Next Article in Journal
Comparison of Quebec’s Project Delivery Methods: Relational Contract Law and Differences in Contractual Language
Next Article in Special Issue
Shifting the Balance of Power: The Strategic Use of the CRPD by Disabled People’s Organizations in Securing ‘a Seat at the Table’
Previous Article in Journal
Beyond the Paris Agreement: Intellectual Property, Innovation Policy, and Climate Justice
Previous Article in Special Issue
Legal Capacity and Supported Decision-Making: Lessons from Some Recent Legal Reforms
Article Menu

Export Article

Open AccessArticle

Supporting Choice and Control—An Analysis of the Approach Taken to Legal Capacity in Australia’s National Disability Insurance Scheme

Centre for Disability Law and Policy, National University of Ireland, Galway H91 CF50, Ireland
Received: 4 January 2019 / Revised: 10 March 2019 / Accepted: 12 March 2019 / Published: 27 March 2019
(This article belongs to the Collection Disability Human Rights Law)
  |  
PDF [257 KB, uploaded 27 March 2019]

Abstract

In mid-2013, the Australian federal government introduced the National Disability Insurance Scheme (NDIS), a ground-breaking reform of disability support services, encapsulated by the mantra of increasing “choice and control”. The scheme provides eligible persons with disabilities a legislated entitlement to supports they may require to increase their independence and social and economic participation. The NDIS has been hailed as a major step forward in Australia’s efforts to realize the human rights of persons with disabilities, in accordance with the UN Convention on the Rights of Persons with Disabilities (CRPD). A core aspect of the CRPD is guaranteeing persons with disabilities their civil and political right to equality before the law, including their right to enjoy legal capacity on an equal basis with others, as provided by Article 12 of the CRPD. The purpose of this paper is to examine how the concept of choice and control has been operationalized within the NDIS and to critically analyze the extent to which it accords with the requirements of Article 12. It will be argued that even though the NDIS expressly seeks to implement the CRPD as one of its key objectives, it ultimately falls short in fully embracing the obligations of Article 12 and the notions of autonomy and personhood underlying it. View Full-Text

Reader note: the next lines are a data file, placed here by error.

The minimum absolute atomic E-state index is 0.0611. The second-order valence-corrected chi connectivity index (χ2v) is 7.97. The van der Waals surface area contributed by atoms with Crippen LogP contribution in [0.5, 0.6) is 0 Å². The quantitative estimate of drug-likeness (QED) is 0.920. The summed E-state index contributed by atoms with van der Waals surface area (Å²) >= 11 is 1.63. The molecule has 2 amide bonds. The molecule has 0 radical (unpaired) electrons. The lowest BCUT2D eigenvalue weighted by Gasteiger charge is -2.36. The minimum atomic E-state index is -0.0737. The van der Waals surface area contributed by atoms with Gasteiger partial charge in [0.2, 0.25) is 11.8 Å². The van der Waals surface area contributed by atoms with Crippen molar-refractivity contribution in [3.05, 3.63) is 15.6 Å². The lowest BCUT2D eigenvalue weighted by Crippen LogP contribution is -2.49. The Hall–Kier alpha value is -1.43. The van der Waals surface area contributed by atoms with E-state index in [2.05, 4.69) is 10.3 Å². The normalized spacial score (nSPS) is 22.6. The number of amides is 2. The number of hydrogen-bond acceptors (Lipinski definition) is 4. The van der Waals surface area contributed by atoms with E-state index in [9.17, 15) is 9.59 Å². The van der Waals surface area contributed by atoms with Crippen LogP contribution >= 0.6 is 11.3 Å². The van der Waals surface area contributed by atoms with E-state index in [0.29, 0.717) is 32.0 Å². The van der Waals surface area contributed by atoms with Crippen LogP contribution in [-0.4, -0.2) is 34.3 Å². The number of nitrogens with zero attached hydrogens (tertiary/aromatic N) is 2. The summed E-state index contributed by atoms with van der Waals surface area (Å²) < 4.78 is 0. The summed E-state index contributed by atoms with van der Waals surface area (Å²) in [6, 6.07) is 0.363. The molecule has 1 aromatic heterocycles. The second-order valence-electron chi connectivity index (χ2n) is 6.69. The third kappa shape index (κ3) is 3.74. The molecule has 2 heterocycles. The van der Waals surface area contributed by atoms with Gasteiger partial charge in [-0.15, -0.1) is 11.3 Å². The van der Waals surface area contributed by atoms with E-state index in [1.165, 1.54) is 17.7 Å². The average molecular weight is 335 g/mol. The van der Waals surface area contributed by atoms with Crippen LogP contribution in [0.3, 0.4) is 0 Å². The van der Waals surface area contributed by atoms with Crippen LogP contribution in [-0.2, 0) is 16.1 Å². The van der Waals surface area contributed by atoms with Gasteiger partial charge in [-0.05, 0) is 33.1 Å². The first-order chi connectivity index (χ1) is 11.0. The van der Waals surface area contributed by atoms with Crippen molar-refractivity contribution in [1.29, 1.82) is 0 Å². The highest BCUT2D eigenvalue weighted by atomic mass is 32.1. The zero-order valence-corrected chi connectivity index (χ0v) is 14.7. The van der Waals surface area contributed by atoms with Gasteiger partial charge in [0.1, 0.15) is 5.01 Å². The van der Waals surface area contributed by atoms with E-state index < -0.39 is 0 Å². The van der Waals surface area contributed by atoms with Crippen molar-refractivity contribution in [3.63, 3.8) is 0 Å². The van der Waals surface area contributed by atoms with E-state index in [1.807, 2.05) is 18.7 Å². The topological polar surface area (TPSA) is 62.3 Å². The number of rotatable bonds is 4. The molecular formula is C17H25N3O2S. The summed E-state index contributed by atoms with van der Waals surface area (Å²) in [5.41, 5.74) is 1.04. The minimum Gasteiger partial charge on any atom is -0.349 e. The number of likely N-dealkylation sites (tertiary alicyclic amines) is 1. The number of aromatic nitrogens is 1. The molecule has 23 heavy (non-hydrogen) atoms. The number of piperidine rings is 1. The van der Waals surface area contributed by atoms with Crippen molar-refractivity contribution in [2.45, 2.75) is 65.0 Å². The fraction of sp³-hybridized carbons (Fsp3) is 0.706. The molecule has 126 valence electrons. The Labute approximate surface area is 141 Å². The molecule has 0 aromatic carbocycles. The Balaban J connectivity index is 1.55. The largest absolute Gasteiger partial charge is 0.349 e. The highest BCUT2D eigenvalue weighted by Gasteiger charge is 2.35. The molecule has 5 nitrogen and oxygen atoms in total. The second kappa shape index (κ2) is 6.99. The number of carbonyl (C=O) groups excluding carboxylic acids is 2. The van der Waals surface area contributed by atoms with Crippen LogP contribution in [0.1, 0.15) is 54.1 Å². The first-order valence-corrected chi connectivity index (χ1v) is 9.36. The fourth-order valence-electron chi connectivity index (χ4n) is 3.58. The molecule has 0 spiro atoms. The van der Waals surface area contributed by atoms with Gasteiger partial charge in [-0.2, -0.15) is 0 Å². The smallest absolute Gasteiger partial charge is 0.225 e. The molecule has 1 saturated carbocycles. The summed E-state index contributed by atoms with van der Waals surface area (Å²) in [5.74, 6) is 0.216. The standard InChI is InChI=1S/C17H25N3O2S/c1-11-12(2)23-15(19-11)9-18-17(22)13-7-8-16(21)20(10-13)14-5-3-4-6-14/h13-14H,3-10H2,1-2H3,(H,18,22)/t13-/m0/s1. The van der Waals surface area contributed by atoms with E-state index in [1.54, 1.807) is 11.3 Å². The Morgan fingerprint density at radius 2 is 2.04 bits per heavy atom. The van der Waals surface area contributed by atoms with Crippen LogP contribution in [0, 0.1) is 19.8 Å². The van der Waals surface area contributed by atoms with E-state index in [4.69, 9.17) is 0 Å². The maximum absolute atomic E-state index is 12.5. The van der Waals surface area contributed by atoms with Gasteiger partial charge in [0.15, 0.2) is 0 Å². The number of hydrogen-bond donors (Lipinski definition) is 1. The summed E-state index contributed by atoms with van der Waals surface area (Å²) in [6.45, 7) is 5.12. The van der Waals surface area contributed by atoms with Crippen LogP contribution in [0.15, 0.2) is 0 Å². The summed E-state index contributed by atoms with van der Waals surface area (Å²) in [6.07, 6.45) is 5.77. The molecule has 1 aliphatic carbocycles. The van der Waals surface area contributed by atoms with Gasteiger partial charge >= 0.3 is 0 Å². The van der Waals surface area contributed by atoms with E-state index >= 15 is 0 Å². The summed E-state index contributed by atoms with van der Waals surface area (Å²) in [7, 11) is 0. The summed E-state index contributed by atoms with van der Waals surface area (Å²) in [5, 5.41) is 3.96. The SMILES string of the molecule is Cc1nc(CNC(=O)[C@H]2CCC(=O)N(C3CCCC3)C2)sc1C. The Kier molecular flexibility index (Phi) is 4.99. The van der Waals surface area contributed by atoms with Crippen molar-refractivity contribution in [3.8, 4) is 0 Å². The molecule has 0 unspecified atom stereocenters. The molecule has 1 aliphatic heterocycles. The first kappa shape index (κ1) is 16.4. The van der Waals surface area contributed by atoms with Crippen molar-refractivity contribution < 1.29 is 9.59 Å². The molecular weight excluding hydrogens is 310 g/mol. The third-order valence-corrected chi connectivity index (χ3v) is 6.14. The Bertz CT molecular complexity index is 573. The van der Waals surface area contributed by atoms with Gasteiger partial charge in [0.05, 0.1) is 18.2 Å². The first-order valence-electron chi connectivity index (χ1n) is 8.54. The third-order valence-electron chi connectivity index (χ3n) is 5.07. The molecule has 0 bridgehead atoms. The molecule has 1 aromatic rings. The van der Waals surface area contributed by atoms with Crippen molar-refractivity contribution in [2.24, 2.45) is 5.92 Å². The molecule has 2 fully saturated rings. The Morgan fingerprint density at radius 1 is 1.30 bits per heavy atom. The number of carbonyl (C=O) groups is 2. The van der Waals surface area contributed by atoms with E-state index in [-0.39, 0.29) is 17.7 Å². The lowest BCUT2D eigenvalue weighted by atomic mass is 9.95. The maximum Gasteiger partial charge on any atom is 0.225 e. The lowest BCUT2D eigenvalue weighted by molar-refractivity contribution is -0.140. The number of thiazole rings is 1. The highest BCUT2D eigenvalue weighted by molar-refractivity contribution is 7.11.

Keywords: disability; NDIS; choice and control; autonomy; Convention on the Rights of Persons with Disabilities; legal capacity; Article 12; supported decision-making; supports; General Comment No. 1 disability; NDIS; choice and control; autonomy; Convention on the Rights of Persons with Disabilities; legal capacity; Article 12; supported decision-making; supports; General Comment No. 1
This is an open access article distributed under the Creative Commons Attribution License which permits unrestricted use, distribution, and reproduction in any medium, provided the original work is properly cited (CC BY 4.0).
SciFeed
Printed Edition Available!
A printed edition of this Special Issue is available here.

Share & Cite This Article

MDPI and ACS Style

Cukalevski, E. Supporting Choice and Control—An Analysis of the Approach Taken to Legal Capacity in Australia’s National Disability Insurance Scheme. Laws 2019, 8, 8.

Show more citation formats Show less citations formats

Note that from the first issue of 2016, MDPI journals use article numbers instead of page numbers. See further details here.

Related Articles

Article Metrics

Article Access Statistics

1

Comments

[Return to top]
Laws EISSN 2075-471X Published by MDPI AG, Basel, Switzerland RSS E-Mail Table of Contents Alert
Back to Top